The girl with the little red shoes…

Why is it that sometimes those closest to us can, without warning, become strangers in our midst?  We’ve all experienced the division of families over senseless disagreements but the cruelest of all is when some debilitating disease takes over the very being of someone we love, a person who once loved us in return.

 

It’s been four years now since she passed away; four years since I had Jekyll & Hyde, in the form of a petite, gray-haired, foul-mouthed, sleepless, 80+ year old woman, residing in the guest room of my home.  My Mom; outwardly charming to everyone she met but behind closed doors she morphed into Joan Crawford faster than I could hide the wire coat hangers.

                                                            

Mom left without saying good-bye, twice in my life; the first was in 2003, when Alzheimer’s finally took over its devastating control of her failing mind.  The second was the day she died shortly after I left for work.  

In some way, Alzheimer’s disease created a new stage for her, one where she could perform as if she had some starring role before adoring crowds who laughed at her every word and rose to give her applause at every opportunity, especially when she recited this “bar toast”/poem, over and over, to anyone who would listen:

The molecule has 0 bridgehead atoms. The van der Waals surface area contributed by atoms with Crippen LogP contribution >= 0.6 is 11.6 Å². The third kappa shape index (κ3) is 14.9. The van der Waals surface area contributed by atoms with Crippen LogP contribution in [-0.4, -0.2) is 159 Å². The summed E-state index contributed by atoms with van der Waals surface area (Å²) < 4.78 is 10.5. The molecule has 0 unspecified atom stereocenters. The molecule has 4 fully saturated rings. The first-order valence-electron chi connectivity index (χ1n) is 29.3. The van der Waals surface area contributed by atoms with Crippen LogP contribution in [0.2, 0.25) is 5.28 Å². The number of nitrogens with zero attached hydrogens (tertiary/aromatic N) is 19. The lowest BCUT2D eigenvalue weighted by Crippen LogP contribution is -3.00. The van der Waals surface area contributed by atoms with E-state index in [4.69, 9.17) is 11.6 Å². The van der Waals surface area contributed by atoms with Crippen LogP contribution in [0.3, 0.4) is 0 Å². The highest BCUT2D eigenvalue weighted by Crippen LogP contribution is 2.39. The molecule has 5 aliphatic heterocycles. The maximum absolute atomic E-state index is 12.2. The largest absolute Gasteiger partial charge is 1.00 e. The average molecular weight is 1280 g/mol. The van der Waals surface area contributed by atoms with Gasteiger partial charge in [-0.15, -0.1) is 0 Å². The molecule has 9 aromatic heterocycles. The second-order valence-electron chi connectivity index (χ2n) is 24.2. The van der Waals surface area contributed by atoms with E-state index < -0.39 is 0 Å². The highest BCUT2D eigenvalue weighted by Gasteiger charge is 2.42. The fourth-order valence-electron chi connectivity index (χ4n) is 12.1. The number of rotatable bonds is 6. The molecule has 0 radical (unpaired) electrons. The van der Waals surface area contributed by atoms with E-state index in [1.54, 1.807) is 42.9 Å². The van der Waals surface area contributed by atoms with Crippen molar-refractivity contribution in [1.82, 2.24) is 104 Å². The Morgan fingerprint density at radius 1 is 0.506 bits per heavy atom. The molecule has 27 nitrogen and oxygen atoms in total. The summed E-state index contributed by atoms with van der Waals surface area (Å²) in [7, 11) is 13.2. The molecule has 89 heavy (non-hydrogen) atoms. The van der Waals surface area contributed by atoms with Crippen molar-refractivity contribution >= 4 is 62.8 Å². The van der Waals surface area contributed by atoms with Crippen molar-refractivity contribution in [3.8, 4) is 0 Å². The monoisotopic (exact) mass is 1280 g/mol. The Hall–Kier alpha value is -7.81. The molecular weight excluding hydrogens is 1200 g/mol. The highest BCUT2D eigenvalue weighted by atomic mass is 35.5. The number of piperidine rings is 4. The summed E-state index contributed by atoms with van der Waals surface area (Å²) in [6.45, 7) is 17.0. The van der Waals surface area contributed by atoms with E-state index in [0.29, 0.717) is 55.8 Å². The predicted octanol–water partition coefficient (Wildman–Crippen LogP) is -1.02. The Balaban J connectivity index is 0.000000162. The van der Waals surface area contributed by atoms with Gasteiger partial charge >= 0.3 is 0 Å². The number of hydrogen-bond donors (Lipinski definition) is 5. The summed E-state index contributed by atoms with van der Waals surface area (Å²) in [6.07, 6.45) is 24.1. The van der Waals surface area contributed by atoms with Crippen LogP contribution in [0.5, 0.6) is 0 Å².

“Here’s to the girl with the little red shoes
She drinks my whiskey, she drinks my booze
She lost her cherry, but that’s no sin,
She still got the box that the cherry came in!”


I, for one, was not in her audience and was not amused. I was the “bitch”, the one who dressed, bathed and fed her along with giving her meds. My parent became my child, rebellious and ornery at every turn. You see, to her, I was her daughter no longer, just someone she resented, not that I could blame her; I resented her right back!


Ah, yes; the role of a caregiver can be quite unpleasant and when one is the only child giving that care, it is a combination of frustration, anger, and exhaustion. Did I mention sarcasm?  Enter my husband who, to this very day maintains that my mother was putting on an act (as she often did pre-Alzheimer days) and that it was her normal way of escaping from things that made her uncomfortable.   I always give him “the look”,  whenever he attempts to again render his, unsolicited, opinion; men often tend to minimize things like this.  Of course, I blend some of my sarcasm with one, or two, well-chosen words of profanity. 

Why not?  I’m good at it and it has helped me survive some terribly difficult situations but not without scars. We all have them, in one form or another; at least those of us who grew up having rough childhoods. How we step beyond the damage and proceed through our lives, striving to be better human beings is, in itself, a life-long battle but one worth the effort.

Thus, my decision to write a book, a small book of memoirs, to leave behind for my children and grandchildren and anyone else of interest. It has become a rush against time now that I live with the fear of someday losing my own memories as my Mom did.  I’ve no visions of sitting on Oprah’s couch as she interviews me about my book or having it land on any Best Seller list of notable writings. I do have dreams of sitting on Robert Pattinson’s lap (I love that dream), or someday jamming on stage with Tom Petty.